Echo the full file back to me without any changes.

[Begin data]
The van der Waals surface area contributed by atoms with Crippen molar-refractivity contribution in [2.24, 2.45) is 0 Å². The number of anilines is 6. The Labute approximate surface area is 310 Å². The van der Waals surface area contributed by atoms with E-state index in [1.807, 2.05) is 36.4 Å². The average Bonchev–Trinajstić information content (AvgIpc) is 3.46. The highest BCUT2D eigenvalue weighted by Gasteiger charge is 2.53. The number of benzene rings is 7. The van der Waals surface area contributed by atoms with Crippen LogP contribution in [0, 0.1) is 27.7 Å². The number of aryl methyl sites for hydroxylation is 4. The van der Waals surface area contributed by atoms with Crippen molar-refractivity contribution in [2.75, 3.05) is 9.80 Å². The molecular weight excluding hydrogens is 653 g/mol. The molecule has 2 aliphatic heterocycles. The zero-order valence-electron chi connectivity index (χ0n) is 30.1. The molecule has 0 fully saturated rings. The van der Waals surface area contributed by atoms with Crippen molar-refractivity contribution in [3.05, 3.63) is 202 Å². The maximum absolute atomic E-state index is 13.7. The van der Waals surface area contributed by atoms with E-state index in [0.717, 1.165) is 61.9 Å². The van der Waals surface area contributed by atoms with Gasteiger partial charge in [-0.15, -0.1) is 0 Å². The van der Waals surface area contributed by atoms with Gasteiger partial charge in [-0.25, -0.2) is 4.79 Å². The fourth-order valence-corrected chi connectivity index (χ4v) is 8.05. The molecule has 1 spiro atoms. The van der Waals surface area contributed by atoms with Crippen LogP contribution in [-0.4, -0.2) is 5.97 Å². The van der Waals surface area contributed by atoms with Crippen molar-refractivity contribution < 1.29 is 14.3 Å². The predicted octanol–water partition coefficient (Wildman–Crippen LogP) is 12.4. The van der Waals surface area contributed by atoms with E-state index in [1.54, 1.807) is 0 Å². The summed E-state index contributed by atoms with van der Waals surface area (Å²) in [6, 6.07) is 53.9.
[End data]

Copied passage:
The van der Waals surface area contributed by atoms with Crippen molar-refractivity contribution in [2.24, 2.45) is 0 Å². The number of anilines is 6. The Labute approximate surface area is 310 Å². The van der Waals surface area contributed by atoms with E-state index in [1.807, 2.05) is 36.4 Å². The average Bonchev–Trinajstić information content (AvgIpc) is 3.46. The highest BCUT2D eigenvalue weighted by Gasteiger charge is 2.53. The number of benzene rings is 7. The van der Waals surface area contributed by atoms with Crippen LogP contribution in [0, 0.1) is 27.7 Å². The number of aryl methyl sites for hydroxylation is 4. The van der Waals surface area contributed by atoms with Crippen molar-refractivity contribution in [2.75, 3.05) is 9.80 Å². The molecular weight excluding hydrogens is 653 g/mol. The molecule has 2 aliphatic heterocycles. The zero-order valence-electron chi connectivity index (χ0n) is 30.1. The molecule has 0 fully saturated rings. The van der Waals surface area contributed by atoms with Crippen molar-refractivity contribution in [3.05, 3.63) is 202 Å². The maximum absolute atomic E-state index is 13.7. The van der Waals surface area contributed by atoms with E-state index in [0.717, 1.165) is 61.9 Å². The van der Waals surface area contributed by atoms with Gasteiger partial charge in [-0.15, -0.1) is 0 Å². The van der Waals surface area contributed by atoms with Gasteiger partial charge in [-0.25, -0.2) is 4.79 Å². The fourth-order valence-corrected chi connectivity index (χ4v) is 8.05. The molecule has 1 spiro atoms. The van der Waals surface area contributed by atoms with Crippen LogP contribution in [-0.4, -0.2) is 5.97 Å². The van der Waals surface area contributed by atoms with Crippen molar-refractivity contribution < 1.29 is 14.3 Å². The predicted octanol–water partition coefficient (Wildman–Crippen LogP) is 12.4. The van der Waals surface area contributed by atoms with E-state index in [1.54, 1.807) is 0 Å². The summed E-state index contributed by atoms with van der Waals surface area (Å²) in [6, 6.07) is 53.9.